About the Project
Our researchers review Local School Wellness Policies from public districts, charters and private schools that participate in federally sponsored nutrition programs. Participating districts, charters, and private schools are mandated to have a Local School Wellness Policy. We reviewed policies from before and after the publication of the Final Rule of the Healthy, Hunger Free Kids Act. The goal of this evaluation project is to inform policy decisions at the district and school level by providing evaluation data and tools for success.
What is a Local School Wellness Policy?
A Local School Wellness Policy is a set of policies and procedures that govern nutrition and physical activity for students at school. At the district level, Local School Wellness Policies are created by a school wellness committee comprised of staff, administrators, parents, and community members.
Research suggests that high quality Local School Wellness Policies are associated with positive school practices and outcomes for students. These include healthier food options, increased physical activity, increased fruit and vegetable intake, and lower risk of student obesity.
How do we evaluate Local School Wellness Policies?
We evaluated Local School Wellness Policies from Wisconsin public districts, charters, and private schools that participate in federally-sponsored nutrition programs for the breadth and strength of language that addresses 74 research-based best practices for supporting student health. These best practices are organized into six content areas:
Nutrition Education: Includes nutrition curriculum or lessons at all grade levels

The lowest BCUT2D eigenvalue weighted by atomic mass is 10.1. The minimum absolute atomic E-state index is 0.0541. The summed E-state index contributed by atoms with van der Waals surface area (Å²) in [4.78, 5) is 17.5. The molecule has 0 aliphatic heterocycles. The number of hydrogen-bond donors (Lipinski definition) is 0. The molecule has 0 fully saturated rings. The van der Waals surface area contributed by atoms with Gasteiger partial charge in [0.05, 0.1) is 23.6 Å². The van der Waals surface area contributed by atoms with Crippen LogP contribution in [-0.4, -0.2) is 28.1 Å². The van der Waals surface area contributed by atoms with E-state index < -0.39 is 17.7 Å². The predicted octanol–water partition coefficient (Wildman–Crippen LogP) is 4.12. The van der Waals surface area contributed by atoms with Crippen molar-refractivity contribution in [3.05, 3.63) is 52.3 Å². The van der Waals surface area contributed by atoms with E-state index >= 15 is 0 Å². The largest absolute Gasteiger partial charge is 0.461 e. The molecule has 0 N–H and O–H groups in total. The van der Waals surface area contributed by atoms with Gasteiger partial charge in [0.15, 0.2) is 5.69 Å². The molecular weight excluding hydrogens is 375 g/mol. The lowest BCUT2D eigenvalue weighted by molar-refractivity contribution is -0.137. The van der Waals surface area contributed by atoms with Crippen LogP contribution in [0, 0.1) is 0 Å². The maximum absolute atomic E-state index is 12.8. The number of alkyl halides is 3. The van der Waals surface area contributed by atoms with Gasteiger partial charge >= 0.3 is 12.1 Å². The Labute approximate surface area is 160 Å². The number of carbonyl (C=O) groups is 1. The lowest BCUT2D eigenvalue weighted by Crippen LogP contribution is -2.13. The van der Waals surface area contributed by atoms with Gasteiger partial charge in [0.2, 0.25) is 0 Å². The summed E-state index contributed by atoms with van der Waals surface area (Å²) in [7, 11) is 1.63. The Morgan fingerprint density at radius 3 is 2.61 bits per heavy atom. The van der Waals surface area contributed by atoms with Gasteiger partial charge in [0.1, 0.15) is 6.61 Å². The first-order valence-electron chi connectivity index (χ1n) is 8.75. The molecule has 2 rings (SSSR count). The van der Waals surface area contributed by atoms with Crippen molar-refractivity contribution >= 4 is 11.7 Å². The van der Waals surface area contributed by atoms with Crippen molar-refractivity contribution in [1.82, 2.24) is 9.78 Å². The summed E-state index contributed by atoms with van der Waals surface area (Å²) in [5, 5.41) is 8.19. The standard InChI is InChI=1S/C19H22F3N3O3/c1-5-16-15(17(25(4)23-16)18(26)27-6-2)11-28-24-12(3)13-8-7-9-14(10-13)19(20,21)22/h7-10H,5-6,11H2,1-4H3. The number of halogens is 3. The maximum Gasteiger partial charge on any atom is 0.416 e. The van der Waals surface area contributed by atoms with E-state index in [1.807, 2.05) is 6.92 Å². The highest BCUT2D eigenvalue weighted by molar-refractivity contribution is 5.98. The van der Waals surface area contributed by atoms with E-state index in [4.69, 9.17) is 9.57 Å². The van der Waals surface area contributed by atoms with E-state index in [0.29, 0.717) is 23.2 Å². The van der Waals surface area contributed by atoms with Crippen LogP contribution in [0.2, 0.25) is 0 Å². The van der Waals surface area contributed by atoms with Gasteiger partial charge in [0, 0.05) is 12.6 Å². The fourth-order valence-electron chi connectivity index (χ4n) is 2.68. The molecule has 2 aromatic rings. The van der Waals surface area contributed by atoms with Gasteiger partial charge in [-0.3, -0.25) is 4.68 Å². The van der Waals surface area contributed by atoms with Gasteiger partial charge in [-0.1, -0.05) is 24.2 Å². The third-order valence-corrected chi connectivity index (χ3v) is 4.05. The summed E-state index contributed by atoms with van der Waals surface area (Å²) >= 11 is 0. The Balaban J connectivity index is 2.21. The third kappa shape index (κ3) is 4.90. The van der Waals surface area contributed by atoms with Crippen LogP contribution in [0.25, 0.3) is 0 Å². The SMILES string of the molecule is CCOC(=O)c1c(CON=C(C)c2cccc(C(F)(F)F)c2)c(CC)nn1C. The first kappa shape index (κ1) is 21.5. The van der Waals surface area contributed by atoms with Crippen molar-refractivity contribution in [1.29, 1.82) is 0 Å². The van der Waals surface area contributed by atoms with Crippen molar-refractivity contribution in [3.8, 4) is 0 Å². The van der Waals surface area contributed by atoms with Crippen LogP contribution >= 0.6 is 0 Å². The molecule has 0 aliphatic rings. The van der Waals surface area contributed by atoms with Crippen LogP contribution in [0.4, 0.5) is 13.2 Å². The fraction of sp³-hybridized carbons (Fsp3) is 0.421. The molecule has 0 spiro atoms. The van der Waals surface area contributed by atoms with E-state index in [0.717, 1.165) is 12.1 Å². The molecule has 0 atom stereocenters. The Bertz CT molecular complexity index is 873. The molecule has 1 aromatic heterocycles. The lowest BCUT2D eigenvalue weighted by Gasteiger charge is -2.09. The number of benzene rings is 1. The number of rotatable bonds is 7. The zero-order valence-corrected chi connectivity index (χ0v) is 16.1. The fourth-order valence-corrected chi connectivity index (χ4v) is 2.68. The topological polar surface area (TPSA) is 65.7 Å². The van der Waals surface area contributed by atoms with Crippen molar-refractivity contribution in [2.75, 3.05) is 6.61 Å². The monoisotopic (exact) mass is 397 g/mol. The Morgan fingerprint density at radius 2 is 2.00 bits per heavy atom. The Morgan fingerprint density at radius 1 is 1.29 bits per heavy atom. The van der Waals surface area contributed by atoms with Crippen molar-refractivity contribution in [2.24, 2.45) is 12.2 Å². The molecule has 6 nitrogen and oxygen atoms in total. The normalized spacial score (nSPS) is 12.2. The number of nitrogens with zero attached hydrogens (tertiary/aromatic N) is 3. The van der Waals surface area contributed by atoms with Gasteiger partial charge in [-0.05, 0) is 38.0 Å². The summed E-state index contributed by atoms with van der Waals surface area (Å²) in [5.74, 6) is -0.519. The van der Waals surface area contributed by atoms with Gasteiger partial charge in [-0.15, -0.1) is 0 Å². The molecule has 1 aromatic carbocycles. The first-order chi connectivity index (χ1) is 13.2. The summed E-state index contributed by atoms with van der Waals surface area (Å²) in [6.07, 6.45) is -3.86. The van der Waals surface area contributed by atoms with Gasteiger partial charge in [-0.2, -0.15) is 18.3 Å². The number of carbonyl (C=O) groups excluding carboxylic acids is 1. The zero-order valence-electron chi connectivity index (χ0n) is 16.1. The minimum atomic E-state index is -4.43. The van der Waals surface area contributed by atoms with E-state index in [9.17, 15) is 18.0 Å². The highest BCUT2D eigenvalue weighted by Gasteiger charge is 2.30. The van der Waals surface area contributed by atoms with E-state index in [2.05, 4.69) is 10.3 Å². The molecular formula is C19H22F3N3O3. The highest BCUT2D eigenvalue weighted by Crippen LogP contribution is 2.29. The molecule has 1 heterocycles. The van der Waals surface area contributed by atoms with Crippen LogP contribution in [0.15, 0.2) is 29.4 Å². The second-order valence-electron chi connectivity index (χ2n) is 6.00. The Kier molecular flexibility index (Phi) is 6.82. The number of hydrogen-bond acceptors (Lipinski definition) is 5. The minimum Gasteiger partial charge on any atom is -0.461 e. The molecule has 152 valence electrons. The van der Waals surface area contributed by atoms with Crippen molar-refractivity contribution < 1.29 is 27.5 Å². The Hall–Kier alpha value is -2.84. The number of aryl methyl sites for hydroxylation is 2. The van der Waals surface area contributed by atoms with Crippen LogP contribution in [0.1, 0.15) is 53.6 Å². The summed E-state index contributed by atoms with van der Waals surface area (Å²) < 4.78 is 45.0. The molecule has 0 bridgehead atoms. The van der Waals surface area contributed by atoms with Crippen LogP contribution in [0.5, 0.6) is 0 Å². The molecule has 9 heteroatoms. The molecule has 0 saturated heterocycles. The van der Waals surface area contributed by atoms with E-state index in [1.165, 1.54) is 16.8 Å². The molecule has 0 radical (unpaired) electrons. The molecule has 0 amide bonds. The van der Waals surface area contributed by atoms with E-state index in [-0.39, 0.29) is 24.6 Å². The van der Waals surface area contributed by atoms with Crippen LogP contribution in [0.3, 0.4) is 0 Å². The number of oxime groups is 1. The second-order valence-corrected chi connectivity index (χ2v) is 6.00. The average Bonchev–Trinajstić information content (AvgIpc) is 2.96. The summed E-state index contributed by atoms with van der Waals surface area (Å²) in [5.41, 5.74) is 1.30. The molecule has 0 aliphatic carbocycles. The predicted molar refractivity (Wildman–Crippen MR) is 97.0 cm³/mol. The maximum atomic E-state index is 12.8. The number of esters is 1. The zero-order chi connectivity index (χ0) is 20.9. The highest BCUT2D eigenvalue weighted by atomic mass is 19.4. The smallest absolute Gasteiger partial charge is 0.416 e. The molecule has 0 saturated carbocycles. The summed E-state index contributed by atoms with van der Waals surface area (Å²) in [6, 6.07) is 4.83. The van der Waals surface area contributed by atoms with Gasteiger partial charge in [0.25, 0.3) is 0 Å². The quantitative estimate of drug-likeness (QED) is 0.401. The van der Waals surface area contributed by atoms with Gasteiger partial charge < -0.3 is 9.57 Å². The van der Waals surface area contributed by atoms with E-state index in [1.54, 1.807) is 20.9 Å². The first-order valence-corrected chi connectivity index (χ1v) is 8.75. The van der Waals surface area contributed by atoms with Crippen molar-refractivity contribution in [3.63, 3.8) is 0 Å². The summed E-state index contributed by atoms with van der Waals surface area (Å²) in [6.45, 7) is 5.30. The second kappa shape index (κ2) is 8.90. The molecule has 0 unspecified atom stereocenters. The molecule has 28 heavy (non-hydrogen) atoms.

School Meals: Includes nutrition standards for school meal programs
Competitive Foods: Includes nutrition standards for foods and beverages sold and served during the school day outside of the school meals programs
Physical Education & Physical Activity: Includes PE curriculum and opportunities for physical activity throughout the school day
Wellness Promotion & Marketing: Includes health promotion strategies, staff modeling, and guidelines for marketing
Implementation, Evaluation, and Communication: Includes active wellness committees with community-wide representation
The 74 best practices come from the WellSAT 2.0, a publicly available evaluation tool that allows districts and schools to rate the quality of language in their Local School Wellness Policies.
The WellSAT was developed by researchers at the University of Connecticut Rudd Center for Food Policy and Obesity.
You can evaluate your own policy and find out more about the WellSAT 2.0 tool at www.wellsat.org.
To evaluate whether updated local school wellness policies addressed different aspects of the 2016 Healthy, Hunger Free Kids Act, we assigned WellSAT items to different parts of the mandates.
For a mandate to be noted as “Partially or Fully Addressed” your district’s policy must have included language that addressed at least one of the bullet points under each mandate (see below). If we couldn’t find language that met any of these criterion, we marked that mandate as “Not Addressed.” Click on each of the Federal Mandates to view assigned policy language.
+ Nutrition Education Nutrition education teaches behavior focused skills and may be offered as part of a comprehensive, standards-based program designed to provide students with the knowledge and skills necessary to safeguard their health and make positive choices regarding food and nutrition.
- There is a standards-based nutrition curriculum, healthy education curriculum or other curriculum that includes nutrition.